Well guys, today marks a year since Larry the tumor entered our lives. Can’t say this is a happy anniversary or anything we really wanted to remember but here we are. Last we spoke our heroine was getting the morphine pump removed due to a staff infection. Well, that was just the beginning of the nonsense. She began to develop fluid in her abdomen. We’d seen it before but thought it was from the surgery or the pump. Turns out it wasn’t. It’s a result of the liver going south. However right after all she went through with the pump they decided to stick a tube from her nose to her stomach, thinking there was a blockage. Well, there wasn’t. So they had to stick a needle in her side to draw it out. All five and a half liters. That’s right. A gallon and a half of water was taken out from her belly. About 14 pounds of belly stew. A couple days later they pulled three and a half liters. So in a couple of days, and I didn’t go to math school so I might have this wrong, that’s nine liters total (plus another three today but that’s another thing). If you’ve seen her, she doesn’t have anywhere to store five and a half liters. Now if you’re going to ask where this fluid comes from or why it collects, you can stop that. We know it’s because the liver is strained/damaged but that’s the extent of our knowledge. We can’t really get a straight answer. I know a lot of this sounds like we’re crapping all over Mayo. Granted, we’ve had some mind boggling experiences. But there have been two doctors and a PA there who could not have been better. Dr’s Ricard and Frey and Ricards PA Julie have truly been phenomenal through this whole thing. That said and this comes as no shock to anyone close to the situation……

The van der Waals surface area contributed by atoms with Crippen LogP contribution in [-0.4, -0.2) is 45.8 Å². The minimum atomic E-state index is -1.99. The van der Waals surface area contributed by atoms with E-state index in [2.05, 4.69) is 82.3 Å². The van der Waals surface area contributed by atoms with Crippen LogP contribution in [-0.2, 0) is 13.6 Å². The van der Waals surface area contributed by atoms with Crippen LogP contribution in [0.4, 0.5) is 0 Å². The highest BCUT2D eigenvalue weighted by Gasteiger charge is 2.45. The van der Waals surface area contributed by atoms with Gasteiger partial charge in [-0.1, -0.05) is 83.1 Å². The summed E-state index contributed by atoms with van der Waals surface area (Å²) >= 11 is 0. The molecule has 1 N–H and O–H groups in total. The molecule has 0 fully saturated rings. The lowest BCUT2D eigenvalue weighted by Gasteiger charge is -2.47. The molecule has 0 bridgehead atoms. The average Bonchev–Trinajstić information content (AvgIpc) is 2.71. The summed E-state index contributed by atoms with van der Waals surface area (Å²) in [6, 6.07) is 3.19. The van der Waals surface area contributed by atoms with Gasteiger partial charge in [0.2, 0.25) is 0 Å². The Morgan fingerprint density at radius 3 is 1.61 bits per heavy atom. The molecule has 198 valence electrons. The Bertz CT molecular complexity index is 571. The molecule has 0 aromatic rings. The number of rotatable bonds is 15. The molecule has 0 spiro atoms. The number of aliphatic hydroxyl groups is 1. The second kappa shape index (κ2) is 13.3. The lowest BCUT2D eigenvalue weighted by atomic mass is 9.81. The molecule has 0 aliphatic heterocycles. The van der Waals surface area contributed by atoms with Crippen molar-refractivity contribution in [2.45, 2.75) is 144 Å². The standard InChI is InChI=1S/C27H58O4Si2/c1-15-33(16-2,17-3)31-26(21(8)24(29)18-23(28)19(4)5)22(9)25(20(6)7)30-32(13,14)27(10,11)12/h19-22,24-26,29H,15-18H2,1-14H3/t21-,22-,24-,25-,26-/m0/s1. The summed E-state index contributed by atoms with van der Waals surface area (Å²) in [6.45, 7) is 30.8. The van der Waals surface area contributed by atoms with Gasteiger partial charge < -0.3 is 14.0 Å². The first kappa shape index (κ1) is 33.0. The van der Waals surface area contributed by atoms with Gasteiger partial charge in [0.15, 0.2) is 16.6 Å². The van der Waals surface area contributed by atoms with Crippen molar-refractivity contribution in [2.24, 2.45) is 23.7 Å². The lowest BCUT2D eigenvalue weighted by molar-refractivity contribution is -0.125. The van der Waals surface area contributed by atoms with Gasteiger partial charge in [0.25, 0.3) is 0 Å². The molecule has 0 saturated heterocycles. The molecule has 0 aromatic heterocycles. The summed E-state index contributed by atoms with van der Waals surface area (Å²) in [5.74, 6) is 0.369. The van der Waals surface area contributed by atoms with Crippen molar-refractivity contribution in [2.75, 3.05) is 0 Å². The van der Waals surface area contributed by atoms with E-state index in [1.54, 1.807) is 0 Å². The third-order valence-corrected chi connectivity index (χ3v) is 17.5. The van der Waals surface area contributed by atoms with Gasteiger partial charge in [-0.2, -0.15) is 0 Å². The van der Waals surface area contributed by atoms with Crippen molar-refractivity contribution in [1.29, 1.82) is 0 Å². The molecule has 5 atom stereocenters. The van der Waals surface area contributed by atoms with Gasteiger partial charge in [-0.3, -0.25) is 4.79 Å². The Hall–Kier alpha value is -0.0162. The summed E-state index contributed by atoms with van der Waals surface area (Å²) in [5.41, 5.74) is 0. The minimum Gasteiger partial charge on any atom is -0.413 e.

She’s stopping chemo.

It happened when we were watching this video of a second tube that was going to be installed so we could extract the gut stew at home. She wanted no part of it. She had the thousand yard stare while staring at the video detailing the reverse vacuum technology. She was getting taken back and just said no, let’s wait. The next day we talked. She’s just tired of being poked, prodded, shot with poison, and generally everything else. So she’s cutting bait. We’re hoping she’ll feel better stopping the treatments, because all they’ve done to this point is make her feel like shit. She told Dr Frey the news today as she was getting drained (we’ll still have to do that plus Pain “management”). He’s going to replace the stints and pull Dwayne the drain. We’re telling the rest of them next week. So, yeah.

So we’re choosing not to look at this as a bad thing. While we’re of course upset it’s somewhat of a relief. Elizabeth feels like a huge weight has been lifted off her shoulders as I’m sure it’s been on her mind for a while, as it has mine. Hopefully she’ll feel better for a short time so we can squeeze out some living and as cheese so eloquently put it “take some pictures and make some memories”. She’s put up a hell of a fight and she’s tired. We’ve put in the call to hospice for help with things. That’ll actually be pretty tough for me to ease up on the reins a bit. I know Elizabeth posted on Facebook earlier but I’d like to share her sentiment. Everyone that’s been behind us through this journey and rode the wave, thank you. And for those that have stepped up when we needed you, whether we wanted it or not, from the bottom of our hearts, a special thanks. Love you guys and blog at you later.

This story ain’t over yet.